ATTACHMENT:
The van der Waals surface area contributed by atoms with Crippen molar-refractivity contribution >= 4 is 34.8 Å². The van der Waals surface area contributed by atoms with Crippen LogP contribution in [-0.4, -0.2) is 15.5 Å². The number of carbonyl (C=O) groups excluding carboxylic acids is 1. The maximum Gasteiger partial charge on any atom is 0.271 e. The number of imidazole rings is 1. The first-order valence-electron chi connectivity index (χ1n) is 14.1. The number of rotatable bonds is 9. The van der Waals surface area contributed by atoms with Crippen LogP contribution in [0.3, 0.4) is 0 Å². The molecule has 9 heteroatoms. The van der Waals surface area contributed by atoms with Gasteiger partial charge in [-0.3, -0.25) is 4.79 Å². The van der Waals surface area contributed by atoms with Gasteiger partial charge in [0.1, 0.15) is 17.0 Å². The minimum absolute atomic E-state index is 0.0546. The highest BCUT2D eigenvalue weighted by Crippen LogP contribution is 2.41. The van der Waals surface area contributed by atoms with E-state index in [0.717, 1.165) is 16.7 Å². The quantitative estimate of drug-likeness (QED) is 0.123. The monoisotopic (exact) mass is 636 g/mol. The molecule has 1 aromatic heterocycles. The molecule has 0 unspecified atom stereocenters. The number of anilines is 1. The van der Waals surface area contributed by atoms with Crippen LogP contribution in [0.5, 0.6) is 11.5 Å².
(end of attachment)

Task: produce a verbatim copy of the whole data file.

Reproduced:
The van der Waals surface area contributed by atoms with Crippen molar-refractivity contribution >= 4 is 34.8 Å². The van der Waals surface area contributed by atoms with Crippen LogP contribution in [-0.4, -0.2) is 15.5 Å². The number of carbonyl (C=O) groups excluding carboxylic acids is 1. The maximum Gasteiger partial charge on any atom is 0.271 e. The number of imidazole rings is 1. The first-order valence-electron chi connectivity index (χ1n) is 14.1. The number of rotatable bonds is 9. The van der Waals surface area contributed by atoms with Crippen LogP contribution in [0.3, 0.4) is 0 Å². The molecule has 9 heteroatoms. The van der Waals surface area contributed by atoms with Gasteiger partial charge in [-0.3, -0.25) is 4.79 Å². The van der Waals surface area contributed by atoms with Gasteiger partial charge in [0.1, 0.15) is 17.0 Å². The minimum absolute atomic E-state index is 0.0546. The highest BCUT2D eigenvalue weighted by Crippen LogP contribution is 2.41. The van der Waals surface area contributed by atoms with E-state index in [0.717, 1.165) is 16.7 Å². The quantitative estimate of drug-likeness (QED) is 0.123. The monoisotopic (exact) mass is 636 g/mol. The molecule has 1 aromatic heterocycles. The molecule has 0 unspecified atom stereocenters. The number of anilines is 1. The van der Waals surface area contributed by atoms with Crippen LogP contribution in [0.5, 0.6) is 11.5 Å².